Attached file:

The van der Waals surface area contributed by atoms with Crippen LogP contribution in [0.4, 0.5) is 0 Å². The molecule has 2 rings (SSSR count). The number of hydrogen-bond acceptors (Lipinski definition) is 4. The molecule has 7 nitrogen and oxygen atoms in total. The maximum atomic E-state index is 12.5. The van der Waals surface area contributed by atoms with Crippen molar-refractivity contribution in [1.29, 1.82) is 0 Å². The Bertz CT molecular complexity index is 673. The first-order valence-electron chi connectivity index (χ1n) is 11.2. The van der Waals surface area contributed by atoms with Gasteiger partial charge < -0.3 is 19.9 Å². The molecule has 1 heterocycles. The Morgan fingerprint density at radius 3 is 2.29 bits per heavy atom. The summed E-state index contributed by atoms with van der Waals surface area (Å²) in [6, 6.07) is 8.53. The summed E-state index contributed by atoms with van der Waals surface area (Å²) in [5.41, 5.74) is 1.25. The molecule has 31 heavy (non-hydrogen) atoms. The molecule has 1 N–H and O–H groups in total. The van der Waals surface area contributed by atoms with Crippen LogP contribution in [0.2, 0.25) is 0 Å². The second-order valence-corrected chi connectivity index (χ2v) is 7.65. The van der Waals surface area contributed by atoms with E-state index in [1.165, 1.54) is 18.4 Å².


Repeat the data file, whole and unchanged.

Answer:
The van der Waals surface area contributed by atoms with Crippen LogP contribution in [0.4, 0.5) is 0 Å². The molecule has 2 rings (SSSR count). The number of hydrogen-bond acceptors (Lipinski definition) is 4. The molecule has 7 nitrogen and oxygen atoms in total. The maximum atomic E-state index is 12.5. The van der Waals surface area contributed by atoms with Crippen molar-refractivity contribution in [1.29, 1.82) is 0 Å². The Bertz CT molecular complexity index is 673. The first-order valence-electron chi connectivity index (χ1n) is 11.2. The van der Waals surface area contributed by atoms with Gasteiger partial charge < -0.3 is 19.9 Å². The molecule has 1 heterocycles. The Morgan fingerprint density at radius 3 is 2.29 bits per heavy atom. The summed E-state index contributed by atoms with van der Waals surface area (Å²) in [6, 6.07) is 8.53. The summed E-state index contributed by atoms with van der Waals surface area (Å²) in [5.41, 5.74) is 1.25. The molecule has 31 heavy (non-hydrogen) atoms. The molecule has 1 N–H and O–H groups in total. The van der Waals surface area contributed by atoms with Crippen LogP contribution in [0.2, 0.25) is 0 Å². The second-order valence-corrected chi connectivity index (χ2v) is 7.65. The van der Waals surface area contributed by atoms with E-state index in [1.165, 1.54) is 18.4 Å².